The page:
Alvin Brooks has worked for decades to make the most of his minute.

Brooks, who accepted the Truman Public Service Award in Friday, called for Americans to be united and for individuals to make the most of each each day. He cited a short poem by Benjamin E. Mays that expresses the preciousness of time and of each moment. It concludes “Just a tiny little minute. But eternity is in it,” and Brooks said the poem has guided him and he tries to “share it with myself each day.”

Speaking early in the evening on the front steps of the Truman Library, Brooks said it’s his hope that somehow in his life he has done something his grandchildren would see as having made a difference.

But added, with emphasis, “I cannot be selfish. God is the God of all creation.”

The city of Independence gives the award each year to someone who embodies President Truman’s spirit of service to others. Over four decades, winners have included congressmen and senators, two presidents, historians and authors, and Martin Luther King Jr. and Coretta Scott King.

Brooks has had several roles through the years: Kansas CIty police officer, Kansas City Council member, staff member at City Hall, among others. He’s most well known for founding, in 1977, the Ad Hoc Group against Crime, one of the city’s leading anti-violence groups. Independence Mayor Eileen Weir called him “an advocate for equality, a warrior for justice.”

Brooks said perhaps at his age – 84 this week “and I know I don’t look a day over 90,” he joked – he can more keenly appreciate the opening words of Dickens’ “A Tale of Two Cities” – “It was the best of times, it was the worst of times …”

He added, “The question becomes, what will we make of it?”

How, he asked, does America move forward even with its differences and whatever the politics of the moment might be? His answer, he said, rests first in faith in God and the idea that all are created in God’s image.

“I believe that,” he said. “I’ve tried to live that. I’ve tried to pass that on to my children.” He said if you believe that, it shapes how you treat others.

He cited more verse – “The New Colossus,” by Emma Lazarus, the poem at the Statue of Liberty well known for its “Give me your tired, your poor/Your huddled masses yearning to breathe free.”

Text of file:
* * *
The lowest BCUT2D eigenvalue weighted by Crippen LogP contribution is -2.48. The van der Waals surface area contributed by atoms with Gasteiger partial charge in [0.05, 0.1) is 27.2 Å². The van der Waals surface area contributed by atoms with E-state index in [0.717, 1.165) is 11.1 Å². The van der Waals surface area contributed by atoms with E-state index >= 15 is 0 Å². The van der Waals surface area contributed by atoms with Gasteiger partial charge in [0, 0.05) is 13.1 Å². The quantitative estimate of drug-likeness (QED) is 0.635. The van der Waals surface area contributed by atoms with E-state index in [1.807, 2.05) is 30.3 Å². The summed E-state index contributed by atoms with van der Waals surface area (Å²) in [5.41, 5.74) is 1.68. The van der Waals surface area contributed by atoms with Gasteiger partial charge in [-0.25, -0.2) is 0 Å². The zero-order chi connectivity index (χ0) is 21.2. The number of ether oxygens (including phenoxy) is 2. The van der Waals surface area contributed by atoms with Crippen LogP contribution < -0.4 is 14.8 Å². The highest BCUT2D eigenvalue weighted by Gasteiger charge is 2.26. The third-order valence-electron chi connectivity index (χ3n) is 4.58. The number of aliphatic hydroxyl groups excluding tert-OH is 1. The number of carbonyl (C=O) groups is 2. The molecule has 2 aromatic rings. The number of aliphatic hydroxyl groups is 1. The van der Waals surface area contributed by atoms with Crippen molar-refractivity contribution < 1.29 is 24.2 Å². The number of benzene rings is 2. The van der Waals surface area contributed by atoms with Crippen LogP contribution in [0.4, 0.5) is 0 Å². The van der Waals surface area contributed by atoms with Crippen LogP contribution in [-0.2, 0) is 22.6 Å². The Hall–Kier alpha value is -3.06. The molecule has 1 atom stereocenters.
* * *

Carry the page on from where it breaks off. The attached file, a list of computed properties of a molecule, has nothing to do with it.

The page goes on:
That poem concludes: “Send them, the homeless, the tempest-tost to me/I lift my lamp beside the golden door!”

“That’s what American is all about,” Brooks said.

The city also gave the Truman Special Recognition Award to the Community Services League, which is celebrating its centennial and which has a special connection to Bess Truman. She was among 22 Independence women in a Bible study who took to heart the words of the Book of James in the New Testament – “So faith by itself, if it has no works, is dead” – and founded the group.

Weir said they “looked out into their community and saw the need to do more.”

Bess Truman stayed active with the Community Services League until the Trumans went to the White House in 1945.

The group has 11 locations in Eastern Jackson County, four of them in Independence. It has long focused on emergency assistance, but these days it’s also focused on systemic needs such as housing and workforce training. Mayor Weir mentioned a new program in which 15 Independence residents are becoming certified nursing aides and have jobs waiting for them at the end of their 10 weeks of training.

“This is just an example of the grand impact the Community Services League continues to have in our city,” she said.

Doug Cowan, the group’s president and CEO, said the group saw 15,000 clients last year.

“Clearly our work is important in the community, and while I wish we could work ourselves out of the job, that’s not likely to happen,” he said.

Harry Truman’s birthday is Sunday. The Truman Library will have a wreath-laying at 9 a.m. -- free and open to the public -- and later in the day will have on hand such people as Niel Johnson, who often portrays Truman. The Truman Good Neighbor Award is presented Monday to U.S. Sen. John McCain, and the inaugural “Truman & Israel” lecture is given that evening by Ambassador Dennis Ross.